The Student News Site of Tarrant County College

The Collegian

The Student News Site of Tarrant County College

The Collegian

The Student News Site of Tarrant County College

The Collegian

Students take control of theater productions

By Hannah Lathen/ managing editor

South Campus’ theater program performs We the People, a compiled show about the presidential election, last semester. The actors got to portray themselves.

South Campus’ theater program continues to step back from traditional theater and produce shows compiled and acted by students.  

Drama instructor Lindy Benton-Muller is currently working on her next play, one that will go on the list of the many compiled shows she has directed on South Campus.

Compiled shows are productions where the script is formulated from an array of different sources from famous quotes to magazine articles. On South Campus, the Theater Practicum students compile the information themselves and then act it out on stage.

Each compiled show done on South is not only original to those students but relevant to what is going on in the world at the time.

“It can feel confusing at first when we start working on it from their point of view, but by the time we come up with a finished product, it fits like a play that was written for you because you’re the one that helped put it together,” she said. “It becomes very personal.”

Benton-Muller said the actors pull all kinds of print from books, magazines, newspapers and documents. They use online sources and look at song lyrics. Sometimes, they use things that were written down based on what actually happened during a rehearsal.

Drama instructor Lindy-Benton Muller is introducing her students to an alternative form of theater where students compile documents instead of going off a traditional script.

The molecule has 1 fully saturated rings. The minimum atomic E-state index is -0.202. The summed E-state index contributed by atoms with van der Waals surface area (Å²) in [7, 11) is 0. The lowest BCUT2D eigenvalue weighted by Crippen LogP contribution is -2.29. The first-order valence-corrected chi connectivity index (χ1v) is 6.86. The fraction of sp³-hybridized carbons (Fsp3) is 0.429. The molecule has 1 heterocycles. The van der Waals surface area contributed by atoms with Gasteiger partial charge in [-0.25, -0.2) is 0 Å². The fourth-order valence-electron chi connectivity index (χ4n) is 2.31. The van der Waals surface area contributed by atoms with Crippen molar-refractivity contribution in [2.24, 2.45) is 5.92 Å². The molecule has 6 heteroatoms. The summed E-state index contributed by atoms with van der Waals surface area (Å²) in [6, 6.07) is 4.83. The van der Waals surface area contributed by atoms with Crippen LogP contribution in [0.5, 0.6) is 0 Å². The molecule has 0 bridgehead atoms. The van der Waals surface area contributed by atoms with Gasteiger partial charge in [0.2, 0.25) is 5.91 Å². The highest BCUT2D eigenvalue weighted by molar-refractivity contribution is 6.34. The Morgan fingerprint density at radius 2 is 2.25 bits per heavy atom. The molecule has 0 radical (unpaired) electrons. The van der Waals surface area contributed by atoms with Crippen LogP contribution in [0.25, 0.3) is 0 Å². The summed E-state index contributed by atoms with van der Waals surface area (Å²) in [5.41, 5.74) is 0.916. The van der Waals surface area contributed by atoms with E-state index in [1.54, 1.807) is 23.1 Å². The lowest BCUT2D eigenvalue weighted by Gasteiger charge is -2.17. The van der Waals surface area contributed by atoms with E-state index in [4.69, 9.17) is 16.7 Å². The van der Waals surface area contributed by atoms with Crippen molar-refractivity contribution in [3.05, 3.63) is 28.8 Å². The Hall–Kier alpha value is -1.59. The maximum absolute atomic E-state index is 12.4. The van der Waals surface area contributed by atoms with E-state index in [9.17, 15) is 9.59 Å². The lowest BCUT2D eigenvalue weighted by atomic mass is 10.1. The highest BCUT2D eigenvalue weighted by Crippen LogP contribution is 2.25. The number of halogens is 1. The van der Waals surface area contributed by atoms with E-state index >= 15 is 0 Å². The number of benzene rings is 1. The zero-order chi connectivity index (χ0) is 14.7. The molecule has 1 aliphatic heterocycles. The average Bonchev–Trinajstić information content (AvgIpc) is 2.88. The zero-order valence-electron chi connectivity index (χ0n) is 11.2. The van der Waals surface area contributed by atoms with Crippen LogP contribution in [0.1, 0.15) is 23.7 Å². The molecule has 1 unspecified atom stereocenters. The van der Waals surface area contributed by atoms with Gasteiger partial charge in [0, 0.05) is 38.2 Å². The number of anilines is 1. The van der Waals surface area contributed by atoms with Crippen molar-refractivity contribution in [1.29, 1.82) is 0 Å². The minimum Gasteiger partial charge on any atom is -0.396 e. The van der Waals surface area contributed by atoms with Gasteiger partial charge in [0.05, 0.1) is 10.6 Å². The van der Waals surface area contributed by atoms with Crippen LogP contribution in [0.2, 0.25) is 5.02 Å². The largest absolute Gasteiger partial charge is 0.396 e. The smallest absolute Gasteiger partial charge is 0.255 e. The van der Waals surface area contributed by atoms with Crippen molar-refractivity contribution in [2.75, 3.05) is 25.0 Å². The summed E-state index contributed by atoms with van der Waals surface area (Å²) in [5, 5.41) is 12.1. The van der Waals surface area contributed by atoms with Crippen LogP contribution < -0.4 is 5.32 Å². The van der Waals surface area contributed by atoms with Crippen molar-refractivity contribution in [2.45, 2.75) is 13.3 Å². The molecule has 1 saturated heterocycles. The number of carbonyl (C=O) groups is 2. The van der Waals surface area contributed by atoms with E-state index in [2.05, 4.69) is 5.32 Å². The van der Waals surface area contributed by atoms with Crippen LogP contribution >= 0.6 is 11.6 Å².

Collegian file photos

“It is hard to explain, but it can come from a myriad of different sources,” she said. “It really depends on them and what they find.”

Student Hope Rosser says putting the show together is like a jigsaw puzzle.

“If you don’t put it together right, it might come off as offensive or something like that and ruin what you were trying to do in the first place,” she said. “I think it is a good teaching experience to try to find stuff that would work well together.”

Benton-Muller said once all the different pieces are gathered, they are compiled into a show.

“Once we get passed pulling together the elements, it shifts, it changes and it becomes an entity and an experience all their own,” she said.

Student Victoria Nearn said it is rewarding to see something they created go up on stage.

“In traditional theater, you’re given a script, and you’re told what to do,” she said. “And this is all what we want to do.”

Student Kristen Clay said with compiled shows, actors are given more room to be themselves.

“There are so many internal things you can do because we are just given a title,” she said. “We can go a million different directions with it, and it will still turn into something.”

Benton-Muller said the plays they are doing are academic theater, and the students can gain not only in theater but in real life.

“The most important part is that the actors find their voice, that they learn how to do research and learn how to find different types of expression through their research,” she said.

The next play from South Campus’ theater program is Those Before Me at 7:30 p.m. Feb. 16-18 in the Joe B. Rushing Performing Arts Center.

The next compiled show from South Campus is Those Before Me, in honor of Women’s History Month, at 7:30 p.m. Feb. 16-18 in the Joe B. Rushing Arts Performing Center.

Students interested in performing in South’s plays must join the Theater Practicum class. The theater program at South offers scholarships to students interested in joining the practicum class. For more information on the scholarships, contact Benton-Muller at 817-515-4717.

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